In the instant petition for review filed on November 23, 1992, petitioner seeks the reversal of the decision and resolution of the Court of Appeals and a declaration that Resolution No. 43-89 of the Municipality of Bunawan is null and void.

On December 8, 1993, the Court issued a temporary restraining order enjoining and restraining public respondent Judge Evangeline Yuipco from enforcing her July 2, 1991 Order and respondent municipality from using and occupying all the buildings constructed and from further constructing any building on the land subject of this petition.[9]

Acting on petitioners' Omnibus Motion for Enforcement of Restraining Order and for Contempt, the Court issued a Resolution on March 15, 1995, citing incumbent municipal mayor Anuncio C. Bustillo for contempt, ordering him to pay the fine and to demolish the "blocktiendas" which were built in violation of the restraining order.[10]

Former Mayor Anuncio C. Bustillo paid the fine and manifested that he lost in the May 8, 1995 election.[11][12] The incumbent Mayor Leonardo Barrios, filed a Manifestation, Motion to Resolve "Urgent Motion for Immediate Dissolution of the Temporary Restraining Order" and Memorandum on June 11, 1996 for the Municipality of Bunawan.

Petitioners contend that the Court of Appeals erred in upholding the legality of the condemnation proceedings initiated by the municipality. According to petitioners, the expropriation was politically motivated and Resolution No. 43-89 was correctly disapproved by the Sangguniang Panlalawigan, there being other municipal properties available for the purpose. Petitioners also pray that the former Mayor Anuncio C. Bustillo be ordered to pay damages for insisting on the enforcement of a void municipal resolution.

The Court of Appeals declared that the Sangguniang Panlalawigan's reason for disapproving the resolution "could be baseless, because it failed to point out which and where are 'those available lots.'” Respondent court also concluded that since the Sangguniang Panlalawigan did not declare the municipal board's resolution as invalid, expropriation of petitioners' property could proceed.[13]

The Court finds no merit in the petition and affirms the decision of the Court of Appeals.

Eminent domain, the power which the Municipality of Bunawan exercised in the instant case, is a fundamental State power that is inseparable from sovereignty.[14] It is government's right to appropriate, in the nature of a compulsory sale to the State, private property for public use or purpose.[15] Inherently possessed by the national legislature, the power of eminent domain may be validly delegated to local governments, other public entities and public utilities.[16] For the taking of private property by the government to be valid, the taking must be for public use and there must be just compensation.[17]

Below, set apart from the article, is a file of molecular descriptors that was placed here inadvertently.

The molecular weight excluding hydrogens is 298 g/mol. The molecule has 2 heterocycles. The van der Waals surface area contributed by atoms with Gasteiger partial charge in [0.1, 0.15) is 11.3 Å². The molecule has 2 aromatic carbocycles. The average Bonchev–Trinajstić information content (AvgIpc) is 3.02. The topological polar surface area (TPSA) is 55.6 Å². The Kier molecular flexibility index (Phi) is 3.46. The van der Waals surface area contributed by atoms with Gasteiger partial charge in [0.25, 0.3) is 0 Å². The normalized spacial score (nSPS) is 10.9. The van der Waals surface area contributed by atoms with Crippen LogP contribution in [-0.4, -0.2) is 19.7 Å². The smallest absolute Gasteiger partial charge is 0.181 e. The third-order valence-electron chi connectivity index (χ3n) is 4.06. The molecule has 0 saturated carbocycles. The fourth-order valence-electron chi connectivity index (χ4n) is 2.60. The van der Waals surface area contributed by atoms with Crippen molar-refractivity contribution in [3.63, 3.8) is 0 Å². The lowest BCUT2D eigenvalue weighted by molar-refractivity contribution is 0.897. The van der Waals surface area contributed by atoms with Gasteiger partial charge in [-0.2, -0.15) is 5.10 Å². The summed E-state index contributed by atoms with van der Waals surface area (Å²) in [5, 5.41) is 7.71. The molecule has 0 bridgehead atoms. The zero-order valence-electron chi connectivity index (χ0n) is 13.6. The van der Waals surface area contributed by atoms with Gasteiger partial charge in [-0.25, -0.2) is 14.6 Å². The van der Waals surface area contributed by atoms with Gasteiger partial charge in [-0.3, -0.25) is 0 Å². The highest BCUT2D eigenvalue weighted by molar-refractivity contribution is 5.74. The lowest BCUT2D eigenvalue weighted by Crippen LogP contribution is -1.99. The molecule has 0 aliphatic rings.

The Municipality of Bunawan's power to exercise the right of eminent domain is not disputed as it is expressly provided for in Batas Pambansa Blg. 337, the Local Government Code[18] in force at the time expropriation proceedings were initiated. Section 9 of said law states:

"Section 9.    Eminent Domain. — A local government unit may, through its head and acting pursuant to a resolution of its sanggunian, exercise the right of eminent domain and institute condemnation proceedings for public use or purpose."

What petitioners question is the lack of authority of the municipality to exercise this right since the Sangguniang Panlalawigan disapproved Resolution No. 43-89.

Section 153 of B.P. Blg. 337 provides:

"Sec. 153.     Sangguniang Panlalawigan Review. — (1) Within thirty days after receiving copies of approved ordinances, resolutions and executive orders promulgated by the municipal mayor, the sangguniang panlalawigan shall examine the documents or transmit them to the provincial attorney, or if there be none, to the provincial fiscal, who shall examine them promptly and inform the sangguniang panlalawigan in writing of any defect or impropriety which he may discover therein and make such comments or recommendations as shall appear to him proper.